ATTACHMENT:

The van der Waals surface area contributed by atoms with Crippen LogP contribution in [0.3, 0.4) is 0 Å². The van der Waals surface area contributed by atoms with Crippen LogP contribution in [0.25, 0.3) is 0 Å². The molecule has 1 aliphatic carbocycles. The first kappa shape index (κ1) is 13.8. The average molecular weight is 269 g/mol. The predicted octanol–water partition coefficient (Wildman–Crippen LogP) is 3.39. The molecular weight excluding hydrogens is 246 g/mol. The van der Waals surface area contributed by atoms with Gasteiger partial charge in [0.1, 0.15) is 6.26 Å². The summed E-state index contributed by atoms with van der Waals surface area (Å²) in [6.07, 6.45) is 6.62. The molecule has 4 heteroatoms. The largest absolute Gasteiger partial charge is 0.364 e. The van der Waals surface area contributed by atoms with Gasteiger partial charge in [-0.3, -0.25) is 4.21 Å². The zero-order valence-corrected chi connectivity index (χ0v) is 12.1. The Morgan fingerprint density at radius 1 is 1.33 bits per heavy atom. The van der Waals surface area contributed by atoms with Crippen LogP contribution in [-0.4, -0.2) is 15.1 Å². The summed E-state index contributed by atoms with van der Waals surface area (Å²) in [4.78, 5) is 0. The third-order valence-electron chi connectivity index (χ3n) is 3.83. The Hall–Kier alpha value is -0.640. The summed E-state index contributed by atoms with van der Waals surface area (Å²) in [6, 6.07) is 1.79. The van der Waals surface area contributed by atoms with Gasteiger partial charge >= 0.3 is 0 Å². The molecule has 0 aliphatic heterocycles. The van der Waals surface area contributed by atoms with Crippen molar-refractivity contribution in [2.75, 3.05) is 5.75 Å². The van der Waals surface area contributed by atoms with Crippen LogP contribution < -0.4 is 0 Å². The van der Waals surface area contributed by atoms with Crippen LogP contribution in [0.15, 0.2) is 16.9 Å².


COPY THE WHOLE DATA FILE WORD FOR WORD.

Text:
The van der Waals surface area contributed by atoms with Crippen LogP contribution in [0.3, 0.4) is 0 Å². The van der Waals surface area contributed by atoms with Crippen LogP contribution in [0.25, 0.3) is 0 Å². The molecule has 1 aliphatic carbocycles. The first kappa shape index (κ1) is 13.8. The average molecular weight is 269 g/mol. The predicted octanol–water partition coefficient (Wildman–Crippen LogP) is 3.39. The molecular weight excluding hydrogens is 246 g/mol. The van der Waals surface area contributed by atoms with Gasteiger partial charge in [0.1, 0.15) is 6.26 Å². The summed E-state index contributed by atoms with van der Waals surface area (Å²) in [6.07, 6.45) is 6.62. The molecule has 4 heteroatoms. The largest absolute Gasteiger partial charge is 0.364 e. The van der Waals surface area contributed by atoms with Gasteiger partial charge in [-0.3, -0.25) is 4.21 Å². The zero-order valence-corrected chi connectivity index (χ0v) is 12.1. The Morgan fingerprint density at radius 1 is 1.33 bits per heavy atom. The van der Waals surface area contributed by atoms with Crippen LogP contribution in [-0.4, -0.2) is 15.1 Å². The summed E-state index contributed by atoms with van der Waals surface area (Å²) in [4.78, 5) is 0. The third-order valence-electron chi connectivity index (χ3n) is 3.83. The Hall–Kier alpha value is -0.640. The summed E-state index contributed by atoms with van der Waals surface area (Å²) in [6, 6.07) is 1.79. The van der Waals surface area contributed by atoms with Gasteiger partial charge >= 0.3 is 0 Å². The molecule has 0 aliphatic heterocycles. The van der Waals surface area contributed by atoms with Crippen molar-refractivity contribution in [2.75, 3.05) is 5.75 Å². The van der Waals surface area contributed by atoms with Crippen LogP contribution < -0.4 is 0 Å². The van der Waals surface area contributed by atoms with Crippen LogP contribution in [0.15, 0.2) is 16.9 Å².